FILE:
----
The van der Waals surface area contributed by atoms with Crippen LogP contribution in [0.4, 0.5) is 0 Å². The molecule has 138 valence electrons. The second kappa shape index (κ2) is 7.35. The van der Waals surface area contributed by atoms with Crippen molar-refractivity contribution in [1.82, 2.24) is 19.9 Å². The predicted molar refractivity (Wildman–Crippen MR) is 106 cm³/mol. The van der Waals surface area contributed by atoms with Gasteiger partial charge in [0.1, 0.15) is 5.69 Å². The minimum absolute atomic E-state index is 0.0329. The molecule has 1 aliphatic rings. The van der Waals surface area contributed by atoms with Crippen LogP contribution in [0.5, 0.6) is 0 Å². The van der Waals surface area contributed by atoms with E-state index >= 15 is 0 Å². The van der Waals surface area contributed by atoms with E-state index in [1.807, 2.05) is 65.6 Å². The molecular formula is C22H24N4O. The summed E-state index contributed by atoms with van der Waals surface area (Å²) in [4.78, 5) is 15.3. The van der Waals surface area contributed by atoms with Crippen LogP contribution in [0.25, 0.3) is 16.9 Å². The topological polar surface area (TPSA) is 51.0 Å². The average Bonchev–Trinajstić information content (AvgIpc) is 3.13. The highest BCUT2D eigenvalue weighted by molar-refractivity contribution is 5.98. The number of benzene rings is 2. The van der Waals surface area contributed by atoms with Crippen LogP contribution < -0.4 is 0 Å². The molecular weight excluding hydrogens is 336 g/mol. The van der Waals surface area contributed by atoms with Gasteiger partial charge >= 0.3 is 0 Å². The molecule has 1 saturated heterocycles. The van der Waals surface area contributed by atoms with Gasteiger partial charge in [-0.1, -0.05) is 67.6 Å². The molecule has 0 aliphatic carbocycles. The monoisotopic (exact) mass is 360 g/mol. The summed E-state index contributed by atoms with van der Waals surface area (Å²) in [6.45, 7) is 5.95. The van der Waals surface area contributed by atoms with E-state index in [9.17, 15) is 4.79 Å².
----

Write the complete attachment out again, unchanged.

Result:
The van der Waals surface area contributed by atoms with Crippen LogP contribution in [0.4, 0.5) is 0 Å². The molecule has 138 valence electrons. The second kappa shape index (κ2) is 7.35. The van der Waals surface area contributed by atoms with Crippen molar-refractivity contribution in [1.82, 2.24) is 19.9 Å². The predicted molar refractivity (Wildman–Crippen MR) is 106 cm³/mol. The van der Waals surface area contributed by atoms with Gasteiger partial charge in [0.1, 0.15) is 5.69 Å². The minimum absolute atomic E-state index is 0.0329. The molecule has 1 aliphatic rings. The van der Waals surface area contributed by atoms with Crippen LogP contribution in [0.5, 0.6) is 0 Å². The van der Waals surface area contributed by atoms with E-state index >= 15 is 0 Å². The van der Waals surface area contributed by atoms with E-state index in [1.807, 2.05) is 65.6 Å². The molecular formula is C22H24N4O. The summed E-state index contributed by atoms with van der Waals surface area (Å²) in [4.78, 5) is 15.3. The van der Waals surface area contributed by atoms with Crippen LogP contribution in [0.25, 0.3) is 16.9 Å². The topological polar surface area (TPSA) is 51.0 Å². The average Bonchev–Trinajstić information content (AvgIpc) is 3.13. The highest BCUT2D eigenvalue weighted by molar-refractivity contribution is 5.98. The number of benzene rings is 2. The van der Waals surface area contributed by atoms with Crippen LogP contribution < -0.4 is 0 Å². The molecular weight excluding hydrogens is 336 g/mol. The van der Waals surface area contributed by atoms with Gasteiger partial charge >= 0.3 is 0 Å². The molecule has 1 saturated heterocycles. The van der Waals surface area contributed by atoms with Gasteiger partial charge in [-0.1, -0.05) is 67.6 Å². The molecule has 0 aliphatic carbocycles. The monoisotopic (exact) mass is 360 g/mol. The summed E-state index contributed by atoms with van der Waals surface area (Å²) in [6.45, 7) is 5.95. The van der Waals surface area contributed by atoms with E-state index in [9.17, 15) is 4.79 Å².